Louisiana Kreutz's Quaker Oaths

How a running joke turned into a quirky comedy

Embarking on a long road trip with an estranged spouse falls directly under the "nope" category, right next to asking for every wedding guest's signed approval for divorce. But that cringeworthy hypothetical is precisely what inspired Austin-based filmmaker Louisiana Kreutz to write and direct her feature length rom-com. "I went to a friend's Quaker wedding about six years ago, and after everyone signs their marriage certificate my friends and I joked, 'What would happen if they got divorced? Would we have to cross off our names?' Years went by and we kept joking about it, and then I realized, 'Hey, this thing has legs.'"

In Quaker Oaths, Joe (Alex Dobrenko) and Emily (Fede Rangel) have been separated since a year after their wedding when she moved out for medical school, but they're still legally paired. Having just been suspended from his teaching job thanks to boogers and faulty admin logic, the painfully awkward dial goes to 11 when they unexpectedly cross paths at Quack's. (The film was shot primarily in Austin, save for some open road scenes in West Texas.) Recently engaged to a unicycling footballer, Emily needs to get the divorce process started, something the communication-challenged former lovebirds have been actively avoiding. When Emily's disappointed Quaker parents throw down the gauntlet, suggesting that notion Kreutz and friends joked about in real life, Joe and Emily take the bait and pack their bags. It's a popcorn and spectate situation from there.

Almost exclusively a documentary filmmaker, Kreutz's genre-crossover was the result of a creative kick she'd needed. "I love making documentaries, but I love watching comedies, so it was kind of a departure. Compared to documentaries where you're trying to figure out the truth, and how to present the truth, it was very liberating to have this super silly story to do anything I wanted with," she said.

Kreutz revved up her comedy angle with personal memories of months spent working on a three-person crew driving across the state with truck drivers on the Austin-based reality show Shipping Wars. Still, the rom-com formula demands a softer side, and ensuring her characters show real emotions and sensitivity was paramount to Kreutz. She drew inspiration from some of her favorite romantic comedies – Annie Hall, Manhattan, When Harry Met Sally..., and While You Were Sleeping. "I really had to start with figuring out [Joe and Emily's] issues and what would translate well on camera, but still be close to my heart. I made communication their main issue, because I wanted to get the highs and lows. Road trips can be super bonding, but then it can really turn. You get your feelings hurt, but you're stuck in a car."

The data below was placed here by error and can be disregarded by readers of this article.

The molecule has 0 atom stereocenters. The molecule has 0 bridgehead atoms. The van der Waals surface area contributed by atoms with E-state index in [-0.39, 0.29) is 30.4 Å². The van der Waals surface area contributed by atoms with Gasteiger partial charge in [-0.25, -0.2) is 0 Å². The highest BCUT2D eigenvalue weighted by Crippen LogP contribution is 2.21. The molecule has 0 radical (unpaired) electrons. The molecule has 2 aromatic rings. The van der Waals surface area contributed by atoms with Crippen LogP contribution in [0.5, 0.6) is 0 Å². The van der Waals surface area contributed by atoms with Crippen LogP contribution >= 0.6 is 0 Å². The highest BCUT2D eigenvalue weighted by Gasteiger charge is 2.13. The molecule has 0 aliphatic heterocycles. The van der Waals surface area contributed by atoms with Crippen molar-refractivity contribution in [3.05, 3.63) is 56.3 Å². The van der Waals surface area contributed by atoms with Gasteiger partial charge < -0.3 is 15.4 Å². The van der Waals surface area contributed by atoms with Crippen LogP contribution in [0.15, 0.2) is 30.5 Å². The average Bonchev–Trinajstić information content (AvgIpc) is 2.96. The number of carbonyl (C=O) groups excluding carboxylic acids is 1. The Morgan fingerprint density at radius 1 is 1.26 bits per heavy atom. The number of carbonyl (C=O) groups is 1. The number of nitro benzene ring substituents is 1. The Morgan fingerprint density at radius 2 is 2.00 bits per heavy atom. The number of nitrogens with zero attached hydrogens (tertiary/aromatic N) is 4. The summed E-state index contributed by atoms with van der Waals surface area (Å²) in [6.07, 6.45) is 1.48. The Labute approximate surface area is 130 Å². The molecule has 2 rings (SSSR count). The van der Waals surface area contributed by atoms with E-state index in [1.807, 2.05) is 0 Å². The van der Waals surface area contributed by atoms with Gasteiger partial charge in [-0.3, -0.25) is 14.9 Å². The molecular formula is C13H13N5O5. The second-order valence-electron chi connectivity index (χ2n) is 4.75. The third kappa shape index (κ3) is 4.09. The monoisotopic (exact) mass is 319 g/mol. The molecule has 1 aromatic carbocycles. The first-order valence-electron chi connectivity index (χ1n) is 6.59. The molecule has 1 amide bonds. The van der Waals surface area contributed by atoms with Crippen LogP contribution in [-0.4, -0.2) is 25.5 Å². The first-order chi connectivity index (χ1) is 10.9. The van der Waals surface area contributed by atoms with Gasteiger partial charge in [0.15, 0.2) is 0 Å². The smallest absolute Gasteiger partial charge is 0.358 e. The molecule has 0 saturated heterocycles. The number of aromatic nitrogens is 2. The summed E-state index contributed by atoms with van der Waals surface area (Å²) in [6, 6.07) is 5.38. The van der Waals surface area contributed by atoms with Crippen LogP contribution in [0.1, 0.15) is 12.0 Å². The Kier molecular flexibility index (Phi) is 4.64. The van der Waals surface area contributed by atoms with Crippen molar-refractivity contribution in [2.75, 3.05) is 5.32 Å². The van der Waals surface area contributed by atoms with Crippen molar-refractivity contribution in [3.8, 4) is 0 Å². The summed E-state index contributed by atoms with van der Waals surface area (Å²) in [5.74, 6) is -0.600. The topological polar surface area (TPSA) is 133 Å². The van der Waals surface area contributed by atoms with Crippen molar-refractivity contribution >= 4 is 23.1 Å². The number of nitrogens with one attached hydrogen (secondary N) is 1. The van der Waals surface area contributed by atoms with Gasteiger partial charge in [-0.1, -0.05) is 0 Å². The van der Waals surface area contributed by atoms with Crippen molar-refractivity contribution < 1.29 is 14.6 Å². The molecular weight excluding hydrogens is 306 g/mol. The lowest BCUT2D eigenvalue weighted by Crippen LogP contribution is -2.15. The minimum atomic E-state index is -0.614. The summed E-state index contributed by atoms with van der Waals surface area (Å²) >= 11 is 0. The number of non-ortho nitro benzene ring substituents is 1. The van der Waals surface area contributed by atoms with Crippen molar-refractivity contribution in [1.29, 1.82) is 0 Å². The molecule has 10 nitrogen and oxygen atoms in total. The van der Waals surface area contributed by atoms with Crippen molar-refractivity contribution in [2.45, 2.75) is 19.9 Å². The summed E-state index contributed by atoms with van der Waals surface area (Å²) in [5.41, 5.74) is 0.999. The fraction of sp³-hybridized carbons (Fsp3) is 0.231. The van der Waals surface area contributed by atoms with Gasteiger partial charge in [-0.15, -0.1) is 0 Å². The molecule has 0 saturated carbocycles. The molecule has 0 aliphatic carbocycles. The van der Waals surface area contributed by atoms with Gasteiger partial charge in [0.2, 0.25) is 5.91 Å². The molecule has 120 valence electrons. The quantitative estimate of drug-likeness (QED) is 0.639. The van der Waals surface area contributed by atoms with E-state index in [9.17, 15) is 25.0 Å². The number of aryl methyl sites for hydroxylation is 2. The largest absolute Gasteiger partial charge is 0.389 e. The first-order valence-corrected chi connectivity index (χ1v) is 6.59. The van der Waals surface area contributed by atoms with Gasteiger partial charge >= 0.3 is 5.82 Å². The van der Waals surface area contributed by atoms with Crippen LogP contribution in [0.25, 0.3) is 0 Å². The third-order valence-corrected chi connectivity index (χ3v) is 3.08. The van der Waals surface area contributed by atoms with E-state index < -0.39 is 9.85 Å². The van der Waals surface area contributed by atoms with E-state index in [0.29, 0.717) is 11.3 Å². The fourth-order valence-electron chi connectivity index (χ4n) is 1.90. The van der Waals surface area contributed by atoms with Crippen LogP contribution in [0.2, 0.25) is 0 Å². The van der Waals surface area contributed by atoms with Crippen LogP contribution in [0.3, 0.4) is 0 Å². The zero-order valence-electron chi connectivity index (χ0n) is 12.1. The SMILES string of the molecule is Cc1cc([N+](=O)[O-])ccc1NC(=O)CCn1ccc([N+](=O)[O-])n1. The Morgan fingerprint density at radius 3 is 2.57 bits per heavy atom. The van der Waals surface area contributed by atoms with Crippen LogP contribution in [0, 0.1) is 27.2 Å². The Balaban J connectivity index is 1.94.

Community is also a key element in Joe and Emily's story, and same goes for Kreutz. After successfully crowdfunding the post-production costs, Kreutz found the support of her loved ones, and the entire Austin film community, very moving. "It was so sweet, and I felt sort of emotional the whole time. Even when we were shooting, we had help. So many people said, 'Oh, you can shoot in our house' or 'We'll make a meal for the crew.' I realized what a giant community I have in Austin and how encouraging everyone is. It's a really sweet scene."

Quaker Oaths

Sat., Oct. 15, 5pm, Rollins Theatre
Tue., Oct. 18, 7pm, Stateside at the Paramount

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Quaker Oaths, Austin Film Festival 2016

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